by Ilia Roubanis
Against the backdrop of a global economic crisis, the Black Sea is likely to suffer from the decline of Official Development Assistance (ODA) and/or remittances. Because most of the states in the region are very dependent on these capital flows, this is likely to have tremendous socioeconomic effects. This paper proposes a response founded on the idea that less capital could be more productive if deployed in the right manner. The policy framework proposed is inspired by the Mexican “3-for-1” model of collective remittances, proposing the reframing of development aid policy to work in synergy with migrant remittances. Such an approach would treat ODA as “seed capital,” thereby increasing the donor’s “soft power” and the growth of the receiving state. Focusing on the Black Sea region, this paper takes note of the conflicting interests, relative strengths and weaknesses of policy actors competing for soft power leverage in the region: the European Union (EU), Russia, Turkey, the United States (US), and corporate actors. It makes the case that such policy framing would, for those who would endorse it, provide a competitive edge.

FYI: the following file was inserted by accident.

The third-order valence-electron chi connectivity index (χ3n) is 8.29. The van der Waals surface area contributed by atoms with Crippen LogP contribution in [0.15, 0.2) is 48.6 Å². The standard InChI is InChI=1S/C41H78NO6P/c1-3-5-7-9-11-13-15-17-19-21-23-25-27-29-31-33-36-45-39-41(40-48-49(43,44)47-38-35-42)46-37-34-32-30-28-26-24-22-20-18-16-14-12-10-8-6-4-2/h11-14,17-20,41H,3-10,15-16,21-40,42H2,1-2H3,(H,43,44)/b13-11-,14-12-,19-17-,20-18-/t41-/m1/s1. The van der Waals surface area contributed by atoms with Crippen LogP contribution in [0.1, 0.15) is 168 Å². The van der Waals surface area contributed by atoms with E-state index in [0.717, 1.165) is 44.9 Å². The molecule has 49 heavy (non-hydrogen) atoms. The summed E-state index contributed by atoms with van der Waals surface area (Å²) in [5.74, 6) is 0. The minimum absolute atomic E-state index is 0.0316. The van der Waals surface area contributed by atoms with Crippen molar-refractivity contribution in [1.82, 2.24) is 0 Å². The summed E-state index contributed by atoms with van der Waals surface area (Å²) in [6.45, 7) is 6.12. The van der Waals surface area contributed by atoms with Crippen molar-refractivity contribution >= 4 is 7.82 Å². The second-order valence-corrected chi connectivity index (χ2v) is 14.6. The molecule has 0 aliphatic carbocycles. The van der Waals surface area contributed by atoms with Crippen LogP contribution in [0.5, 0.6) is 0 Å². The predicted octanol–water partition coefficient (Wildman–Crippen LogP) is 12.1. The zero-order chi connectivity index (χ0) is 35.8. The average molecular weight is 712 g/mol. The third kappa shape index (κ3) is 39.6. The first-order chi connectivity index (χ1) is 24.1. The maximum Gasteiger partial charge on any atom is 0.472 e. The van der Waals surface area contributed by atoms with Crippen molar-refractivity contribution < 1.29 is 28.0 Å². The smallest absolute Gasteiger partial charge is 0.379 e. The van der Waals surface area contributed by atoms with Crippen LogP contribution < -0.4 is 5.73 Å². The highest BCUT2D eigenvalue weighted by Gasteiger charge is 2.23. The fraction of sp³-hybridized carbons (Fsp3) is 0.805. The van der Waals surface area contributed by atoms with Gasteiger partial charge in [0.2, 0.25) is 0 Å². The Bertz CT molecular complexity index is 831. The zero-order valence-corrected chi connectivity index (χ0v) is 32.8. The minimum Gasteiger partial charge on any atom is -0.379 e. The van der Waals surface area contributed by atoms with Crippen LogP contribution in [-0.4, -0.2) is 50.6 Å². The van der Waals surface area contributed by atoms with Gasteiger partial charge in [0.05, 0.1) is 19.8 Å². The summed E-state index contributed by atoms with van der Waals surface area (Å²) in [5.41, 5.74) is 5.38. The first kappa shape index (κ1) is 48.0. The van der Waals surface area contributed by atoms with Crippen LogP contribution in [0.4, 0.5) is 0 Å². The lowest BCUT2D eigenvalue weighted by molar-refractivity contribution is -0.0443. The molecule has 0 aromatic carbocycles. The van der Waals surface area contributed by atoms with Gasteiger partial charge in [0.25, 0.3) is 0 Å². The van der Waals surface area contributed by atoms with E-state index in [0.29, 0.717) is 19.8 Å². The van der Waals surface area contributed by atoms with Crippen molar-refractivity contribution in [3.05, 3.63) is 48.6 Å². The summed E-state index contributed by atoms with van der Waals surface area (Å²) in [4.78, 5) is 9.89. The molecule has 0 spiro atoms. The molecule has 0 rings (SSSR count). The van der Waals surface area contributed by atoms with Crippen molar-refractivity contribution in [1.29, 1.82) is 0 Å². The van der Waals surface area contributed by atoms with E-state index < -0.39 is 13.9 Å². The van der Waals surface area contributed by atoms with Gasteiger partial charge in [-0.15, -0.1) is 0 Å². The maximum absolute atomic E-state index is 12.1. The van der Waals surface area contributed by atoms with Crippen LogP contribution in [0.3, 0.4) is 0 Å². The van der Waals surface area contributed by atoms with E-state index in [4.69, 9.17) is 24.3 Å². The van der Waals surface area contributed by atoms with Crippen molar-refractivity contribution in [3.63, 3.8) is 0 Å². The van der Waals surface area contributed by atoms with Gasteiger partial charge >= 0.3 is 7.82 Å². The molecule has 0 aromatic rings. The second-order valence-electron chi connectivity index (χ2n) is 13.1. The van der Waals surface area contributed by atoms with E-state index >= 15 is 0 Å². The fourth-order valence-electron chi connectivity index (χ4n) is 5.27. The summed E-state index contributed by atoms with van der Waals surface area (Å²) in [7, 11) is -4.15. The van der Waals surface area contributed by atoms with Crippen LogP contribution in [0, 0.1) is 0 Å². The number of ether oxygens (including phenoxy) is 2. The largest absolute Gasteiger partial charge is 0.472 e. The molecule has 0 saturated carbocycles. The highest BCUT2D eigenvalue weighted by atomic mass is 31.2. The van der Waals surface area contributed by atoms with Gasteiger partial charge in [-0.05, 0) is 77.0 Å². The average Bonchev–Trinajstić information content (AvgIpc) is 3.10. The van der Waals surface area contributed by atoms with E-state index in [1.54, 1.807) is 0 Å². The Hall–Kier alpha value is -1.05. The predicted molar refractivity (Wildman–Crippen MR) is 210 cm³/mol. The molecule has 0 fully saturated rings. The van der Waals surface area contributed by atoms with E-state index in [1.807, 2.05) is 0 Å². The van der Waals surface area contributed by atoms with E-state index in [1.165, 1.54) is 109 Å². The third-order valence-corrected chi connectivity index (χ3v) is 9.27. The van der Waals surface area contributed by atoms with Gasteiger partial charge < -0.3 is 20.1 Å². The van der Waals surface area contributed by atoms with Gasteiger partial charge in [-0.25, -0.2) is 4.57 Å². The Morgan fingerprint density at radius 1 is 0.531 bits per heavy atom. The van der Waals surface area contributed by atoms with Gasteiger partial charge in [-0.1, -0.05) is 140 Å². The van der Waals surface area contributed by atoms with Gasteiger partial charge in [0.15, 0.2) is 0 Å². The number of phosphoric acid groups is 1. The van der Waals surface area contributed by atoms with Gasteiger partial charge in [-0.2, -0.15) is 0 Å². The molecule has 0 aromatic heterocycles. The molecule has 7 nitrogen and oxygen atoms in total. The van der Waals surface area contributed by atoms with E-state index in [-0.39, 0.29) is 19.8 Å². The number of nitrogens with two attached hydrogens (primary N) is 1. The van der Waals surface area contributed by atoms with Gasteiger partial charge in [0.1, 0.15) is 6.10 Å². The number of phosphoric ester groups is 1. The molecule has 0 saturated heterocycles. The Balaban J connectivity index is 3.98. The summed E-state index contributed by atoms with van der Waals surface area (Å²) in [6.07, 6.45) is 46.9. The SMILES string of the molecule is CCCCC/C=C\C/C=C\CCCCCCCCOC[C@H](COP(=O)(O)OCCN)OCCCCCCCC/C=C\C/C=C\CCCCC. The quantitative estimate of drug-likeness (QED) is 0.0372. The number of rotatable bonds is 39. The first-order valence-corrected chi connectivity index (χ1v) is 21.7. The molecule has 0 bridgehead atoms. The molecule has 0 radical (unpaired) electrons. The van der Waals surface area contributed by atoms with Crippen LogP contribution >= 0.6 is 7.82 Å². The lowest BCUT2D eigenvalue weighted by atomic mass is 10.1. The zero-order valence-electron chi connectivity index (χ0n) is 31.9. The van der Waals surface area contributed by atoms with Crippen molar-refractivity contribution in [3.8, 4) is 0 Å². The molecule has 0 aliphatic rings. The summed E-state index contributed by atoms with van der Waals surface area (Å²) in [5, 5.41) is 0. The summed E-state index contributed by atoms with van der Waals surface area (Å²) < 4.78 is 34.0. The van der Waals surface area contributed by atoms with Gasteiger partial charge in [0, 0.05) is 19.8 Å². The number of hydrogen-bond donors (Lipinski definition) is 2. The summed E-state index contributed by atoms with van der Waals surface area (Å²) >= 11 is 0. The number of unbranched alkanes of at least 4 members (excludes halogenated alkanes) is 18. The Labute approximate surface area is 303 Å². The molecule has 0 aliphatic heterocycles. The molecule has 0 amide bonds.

Read the entire policy paper here: http://www.khas.edu.tr/cms/cies/dosyalar/files/NeighbourhoodPolicyPaper(13).pdf